Slope aspect influences plant association patterns in the Mediterranean matorral of central Chile
The most important processes shaping communities are likely to leave observable imprints on their spatial structure. The net outcome of positive and negative interactions among plants has been proposed to vary inversely with environmental harshness. In the Mediterranean-type matorral of central Chile, slope aspect strongly influences mesoclimatic conditions: equatorial-facing slope are xeric and are dominated by spiny shrubs and cacti, while evergreen sclerophyllous trees dominate polar-facing slopes due to their more mesic conditions. Here we use spatial pattern analyses to infer on the interactions that shape community structure in this matorral. We sampled the vegetation on two polar- and equatorial-facing slopes and assessed the dominant interaction at each slope through: (1) a species co-occurrence index (C-score) for the entire community; (2) the frequencies of negative and positive associations between species pairs; and (3) the species richness at each slope. Our results indicated that negative spatial associations dominated plant assemblages on all slopes, but the importance of negative associations decreased from mesic (&SIM; 30%) to xeric slopes (&SIM; 16%). Species richness was higher on xeric than on mesic slopes. Although competition seems to be the main biotic force structuring communities on both mesic and xeric slopes, we suggest that the decrease in importance of negative interactions from mesic to xeric habitats could produce an increase in diversity.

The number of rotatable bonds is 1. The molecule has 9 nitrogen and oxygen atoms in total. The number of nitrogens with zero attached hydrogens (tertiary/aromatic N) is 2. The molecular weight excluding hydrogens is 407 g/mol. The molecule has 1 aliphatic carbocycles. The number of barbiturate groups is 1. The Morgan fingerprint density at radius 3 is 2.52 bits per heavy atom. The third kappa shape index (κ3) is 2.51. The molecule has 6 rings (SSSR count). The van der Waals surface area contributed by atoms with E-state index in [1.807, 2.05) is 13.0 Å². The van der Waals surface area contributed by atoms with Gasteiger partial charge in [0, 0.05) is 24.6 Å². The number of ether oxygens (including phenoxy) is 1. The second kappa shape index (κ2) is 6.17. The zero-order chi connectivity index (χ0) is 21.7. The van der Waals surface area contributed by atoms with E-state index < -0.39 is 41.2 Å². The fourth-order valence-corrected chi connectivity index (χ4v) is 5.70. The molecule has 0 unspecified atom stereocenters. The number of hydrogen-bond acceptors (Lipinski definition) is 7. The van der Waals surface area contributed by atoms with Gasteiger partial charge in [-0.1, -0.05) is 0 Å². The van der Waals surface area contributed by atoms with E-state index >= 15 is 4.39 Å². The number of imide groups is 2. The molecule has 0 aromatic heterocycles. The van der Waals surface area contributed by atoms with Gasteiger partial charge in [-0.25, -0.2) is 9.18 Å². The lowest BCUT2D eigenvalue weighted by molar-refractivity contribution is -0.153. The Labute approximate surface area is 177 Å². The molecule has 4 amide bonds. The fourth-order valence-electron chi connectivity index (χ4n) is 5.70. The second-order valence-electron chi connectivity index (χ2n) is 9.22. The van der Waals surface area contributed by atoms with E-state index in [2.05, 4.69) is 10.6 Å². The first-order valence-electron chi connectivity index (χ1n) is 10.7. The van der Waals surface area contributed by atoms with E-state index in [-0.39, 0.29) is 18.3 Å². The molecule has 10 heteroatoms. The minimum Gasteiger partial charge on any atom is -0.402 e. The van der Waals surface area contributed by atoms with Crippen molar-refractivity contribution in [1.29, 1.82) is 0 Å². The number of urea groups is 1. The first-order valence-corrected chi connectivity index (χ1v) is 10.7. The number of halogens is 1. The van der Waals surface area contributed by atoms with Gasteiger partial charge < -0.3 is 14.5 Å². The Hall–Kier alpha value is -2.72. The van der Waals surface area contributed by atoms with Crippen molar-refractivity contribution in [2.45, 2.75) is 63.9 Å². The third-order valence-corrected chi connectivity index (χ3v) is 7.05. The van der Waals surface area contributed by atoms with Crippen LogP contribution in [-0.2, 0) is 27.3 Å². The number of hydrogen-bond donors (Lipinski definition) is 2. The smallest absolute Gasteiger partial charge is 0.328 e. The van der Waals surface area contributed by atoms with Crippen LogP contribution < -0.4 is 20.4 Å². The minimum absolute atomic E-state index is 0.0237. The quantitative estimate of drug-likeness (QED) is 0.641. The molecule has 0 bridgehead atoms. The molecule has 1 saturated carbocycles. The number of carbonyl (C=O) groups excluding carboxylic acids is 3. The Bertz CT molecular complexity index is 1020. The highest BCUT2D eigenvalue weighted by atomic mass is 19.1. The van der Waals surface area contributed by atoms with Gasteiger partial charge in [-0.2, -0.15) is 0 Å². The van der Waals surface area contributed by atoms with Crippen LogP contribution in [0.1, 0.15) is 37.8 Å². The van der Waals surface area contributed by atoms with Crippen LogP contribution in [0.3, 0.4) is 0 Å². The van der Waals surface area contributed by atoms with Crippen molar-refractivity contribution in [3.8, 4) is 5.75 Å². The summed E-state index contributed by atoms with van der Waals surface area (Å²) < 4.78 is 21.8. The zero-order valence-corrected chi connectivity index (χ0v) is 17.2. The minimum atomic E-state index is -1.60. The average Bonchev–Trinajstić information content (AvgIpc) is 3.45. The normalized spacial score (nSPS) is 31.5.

Quote ItemJOURNAL OF ARID ENVIRONMENTS Volume: 62 Issue: 1 Pages: 93-108 Published: JUL 2005